• Multi-modal interaction in the car
  • Detecting user intentions, emotions, and distraction
  • User interfaces for assistive functionality and autonomous driving
  • Applications of car to car communication

Pervasive computing applications in the car

  • Contextual information and navigation systems
  • Technologies to improve media consumption while driving
  • Communication appliances for drivers and passengers
  • In-car pervasive gaming for passengers and drivers

Experience with pervasive computing in the car

  • Experiences with pervasive computing technologies in cars
  • Case studies of automotive pervasive computing
  • Ethnographic work on the use of technologies in cars

For details see the cfp at: http://computer.org/pervasive/cfp3

Call for Papers: IEEE Pervasive Computing special Issue on Automotive Pervasive Computing

Next year will be a special issue of the IEEE Pervasive Computing magazine on Automotive Pervasive Computing. I am honored to edit this issue together with Joe Paradiso and Brian Noble :-) The submission deadline for full papers is October 1st and work in progress one month later – see the call for papers for details.

Cars have become an interesting and challenging microcosm for pervasive computing research and we invite articles relating to pervasive computing in the automotive context. Examples of relevant topics are:

Sensing and context in automotive environments

  • Pervasive sensor systems in the car
  • Use of sensors and context for automotive applications
  • Contextual vehicular applications
  • Collaborative sensing with multiple cars

Automotive user interfaces

  • Concepts for in-car user interfaces based on pervasive computing techology
  • Multi-modal interaction in the car
  • Detecting user intentions, emotions, and distraction
  • User interfaces for assistive functionality and autonomous driving
  • Applications of car to car communication

Pervasive computing applications in the car

  • Contextual information and navigation systems
  • Technologies to improve media consumption while driving
  • Communication appliances for drivers and passengers
  • In-car pervasive gaming for passengers and drivers

Experience with pervasive computing in the car

  • Experiences with pervasive computing technologies in cars
  • Case studies of automotive pervasive computing
  • Ethnographic work on the use of technologies in cars

For details see the cfp at: http://computer.org/pervasive/cfp3

>Call for Papers: IEEE Pervasive Computing special Issue on Automotive Pervasive Computing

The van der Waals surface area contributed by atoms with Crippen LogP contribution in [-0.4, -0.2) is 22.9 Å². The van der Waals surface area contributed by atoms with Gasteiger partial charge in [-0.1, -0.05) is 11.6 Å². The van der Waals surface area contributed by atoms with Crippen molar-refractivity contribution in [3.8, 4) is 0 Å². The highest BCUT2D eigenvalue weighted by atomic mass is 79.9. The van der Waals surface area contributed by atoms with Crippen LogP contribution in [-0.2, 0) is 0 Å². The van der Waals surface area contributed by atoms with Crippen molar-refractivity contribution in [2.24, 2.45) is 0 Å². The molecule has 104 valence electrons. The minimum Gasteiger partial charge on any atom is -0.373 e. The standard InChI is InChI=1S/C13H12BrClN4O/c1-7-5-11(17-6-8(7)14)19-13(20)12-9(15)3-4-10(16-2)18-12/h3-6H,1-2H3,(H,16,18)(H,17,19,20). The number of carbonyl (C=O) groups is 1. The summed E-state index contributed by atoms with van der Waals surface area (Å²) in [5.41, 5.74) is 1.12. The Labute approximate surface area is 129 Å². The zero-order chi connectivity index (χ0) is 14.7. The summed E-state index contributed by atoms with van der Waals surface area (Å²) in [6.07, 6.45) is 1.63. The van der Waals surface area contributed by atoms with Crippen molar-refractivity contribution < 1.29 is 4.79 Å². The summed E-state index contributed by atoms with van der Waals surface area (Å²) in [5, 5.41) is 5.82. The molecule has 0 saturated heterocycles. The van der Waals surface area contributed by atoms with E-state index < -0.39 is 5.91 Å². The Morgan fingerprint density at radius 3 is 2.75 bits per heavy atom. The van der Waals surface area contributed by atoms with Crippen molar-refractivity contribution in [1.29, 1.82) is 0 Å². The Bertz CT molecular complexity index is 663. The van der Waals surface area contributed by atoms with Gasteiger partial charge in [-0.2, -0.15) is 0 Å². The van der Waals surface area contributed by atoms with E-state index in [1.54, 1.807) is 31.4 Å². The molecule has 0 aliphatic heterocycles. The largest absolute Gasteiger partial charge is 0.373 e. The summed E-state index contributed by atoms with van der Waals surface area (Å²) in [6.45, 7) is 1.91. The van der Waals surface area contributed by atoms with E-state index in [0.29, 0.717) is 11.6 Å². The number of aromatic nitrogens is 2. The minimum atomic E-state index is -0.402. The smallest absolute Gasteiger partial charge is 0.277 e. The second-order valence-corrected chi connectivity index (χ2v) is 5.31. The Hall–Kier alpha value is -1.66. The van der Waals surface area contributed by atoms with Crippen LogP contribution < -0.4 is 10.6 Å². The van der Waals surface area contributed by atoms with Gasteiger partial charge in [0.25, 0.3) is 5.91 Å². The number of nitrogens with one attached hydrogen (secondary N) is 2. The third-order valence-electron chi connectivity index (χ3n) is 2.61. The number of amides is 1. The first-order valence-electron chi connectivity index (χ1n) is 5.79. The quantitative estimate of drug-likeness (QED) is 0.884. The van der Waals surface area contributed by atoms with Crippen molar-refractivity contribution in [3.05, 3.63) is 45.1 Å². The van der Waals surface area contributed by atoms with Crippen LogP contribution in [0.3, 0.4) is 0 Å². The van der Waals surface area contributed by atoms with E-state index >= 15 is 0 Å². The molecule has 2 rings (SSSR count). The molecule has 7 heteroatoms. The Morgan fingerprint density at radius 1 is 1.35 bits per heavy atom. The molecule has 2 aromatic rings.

>Next year will be a special issue of the IEEE Pervasive Computing magazine on Automotive Pervasive Computing. I am honored to edit this issue together with Joe Paradiso and Brian Noble :-) The submission deadline for full papers is October 1st and work in progress one month later – see the call for papers for details.

Cars have become an interesting and challenging microcosm for pervasive computing research and we invite articles relating to pervasive computing in the automotive context. Examples of relevant topics are:

Sensing and context in automotive environments

  • Pervasive sensor systems in the car
  • Use of sensors and context for automotive applications
  • Contextual vehicular applications
  • Collaborative sensing with multiple cars

Automotive user interfaces

  • Concepts for in-car user interfaces based on pervasive computing techology
  • Multi-modal interaction in the car
  • Detecting user intentions, emotions, and distraction
  • User interfaces for assistive functionality and autonomous driving
  • Applications of car to car communication

Pervasive computing applications in the car

  • Contextual information and navigation systems
  • Technologies to improve media consumption while driving
  • Communication appliances for drivers and passengers
  • In-car pervasive gaming for passengers and drivers

Experience with pervasive computing in the car

  • Experiences with pervasive computing technologies in cars
  • Case studies of automotive pervasive computing
  • Ethnographic work on the use of technologies in cars

For details see the cfp at: http://computer.org/pervasive/cfp3

IEEE Pervasive Computing Magazine facebook page

At the editorial board meeting we discussed new ideas on how to distribute content of the IEEE Pervasive Magazine in further ways. The magazine is widely read, has a healthy acceptance rate (about 20%) and articles are highly cited – but I think we cannot ignore that access to media is rapidly changing.

Currently this effort is not about replacing the print copy and the PDF in the online library but to add further channels. One Idea is to have a podcast that provides some of the articles (e.g. conference report or other departments) or to have an audio preview of a new issue (e.g. Guest editors introduction and abstracts of technical articles).

The experiment has started :-)

Grace Tai read one article (conference report on the Auto-UI conference, [1]) and this is now available as MP3. This MP3 is deliberately “home made” as we would expect that this is a quality we as a community (e.g. the authors reading their articles, volunteers reading the articles) can achieve.